Lay fescue sod as soon as possible, and keep it moist until it's installed. Items needed to lay fescue sod are a rake and fertilizer, as the area for the sod needs to be rake and fed before sod is laid.Continue Reading
Break up and loosen the soil by raking the area. Remove all debris in the area. Rake soil to 3/4 inch below the level of sidewalks, curbs and driveways.
Spread a 10-10-10 or 10-6-4 complete fertilizer over the soil. Use the rate of application recommended by the manufacturer. Rake the fertilizer into the soil.
Moisten the soil before laying the sod. Lay the fescue sod so all edges are firmly pressed together to avoid the ground becoming uneven. All corners should be flush. Newly laid sod may be different colors because of how it was stacked and stored before being installed. The color will even out in a few days.
Water the soil thoroughly, preventing it from drying out for the first 7 to 10 days. After this time, give the soil an inch of water every week. Water early in the morning.
On the 10th day after laying the sod, let the soil dry out enough to mow. Mow the lawn on the highest setting.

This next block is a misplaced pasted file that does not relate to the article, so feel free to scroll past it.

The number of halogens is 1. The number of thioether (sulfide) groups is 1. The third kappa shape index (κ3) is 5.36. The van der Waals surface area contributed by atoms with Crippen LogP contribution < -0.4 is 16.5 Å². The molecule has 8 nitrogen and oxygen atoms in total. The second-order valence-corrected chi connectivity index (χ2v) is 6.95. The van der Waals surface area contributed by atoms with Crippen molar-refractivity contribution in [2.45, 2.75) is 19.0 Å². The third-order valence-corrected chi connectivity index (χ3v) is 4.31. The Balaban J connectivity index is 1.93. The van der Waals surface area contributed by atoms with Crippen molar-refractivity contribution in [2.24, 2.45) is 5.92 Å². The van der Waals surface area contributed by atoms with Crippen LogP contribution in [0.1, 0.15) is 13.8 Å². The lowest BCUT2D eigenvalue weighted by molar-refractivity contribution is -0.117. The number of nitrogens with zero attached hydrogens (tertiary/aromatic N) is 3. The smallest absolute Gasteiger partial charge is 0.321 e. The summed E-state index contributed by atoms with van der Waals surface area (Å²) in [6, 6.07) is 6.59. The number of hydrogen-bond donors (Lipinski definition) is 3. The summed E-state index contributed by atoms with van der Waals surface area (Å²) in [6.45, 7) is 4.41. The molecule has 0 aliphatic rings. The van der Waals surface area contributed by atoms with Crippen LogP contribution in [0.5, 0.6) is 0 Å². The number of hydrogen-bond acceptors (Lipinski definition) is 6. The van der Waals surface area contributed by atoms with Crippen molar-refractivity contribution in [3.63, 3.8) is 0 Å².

To fertilize new sod, have a soil test done, time fertilizing correctly and choose the right fertilizer. You need a newly sodded lawn, fertilizer based on the amount of sod to cover and a spreader. The estimated time to fertilize a typical lawn is about 45 minutes to an hour.Full Answer >
Lawn sod is priced by the square foot, with prices dependant on the quality of the sod used, the local cost of labor and the value of the tools and supplies necessary to lay the sod. Additional costs are often added for land clearance or over seeding.Full Answer >
Common types of grass for lawns differ by location but include Bermuda, bluegrass, fescue and ryegrass. Warm-season grasses usually spread with runners, whereas cool-season grasses spread from the plant crown. Setting the mower height based on the type of grass ensures a healthier lawn, states Lowes.Full Answer >
Fall overseeding is particularly effective with lawns containing cool season grasses such as Kentucky bluegrass, perennial ryegrass or tall fescue. Plant when daily air temperatures are 60 to 75 degrees Fahrenheit. Planting too early or too late in the fall season inhibits or outright prevents the grass seed from germinating.Full Answer >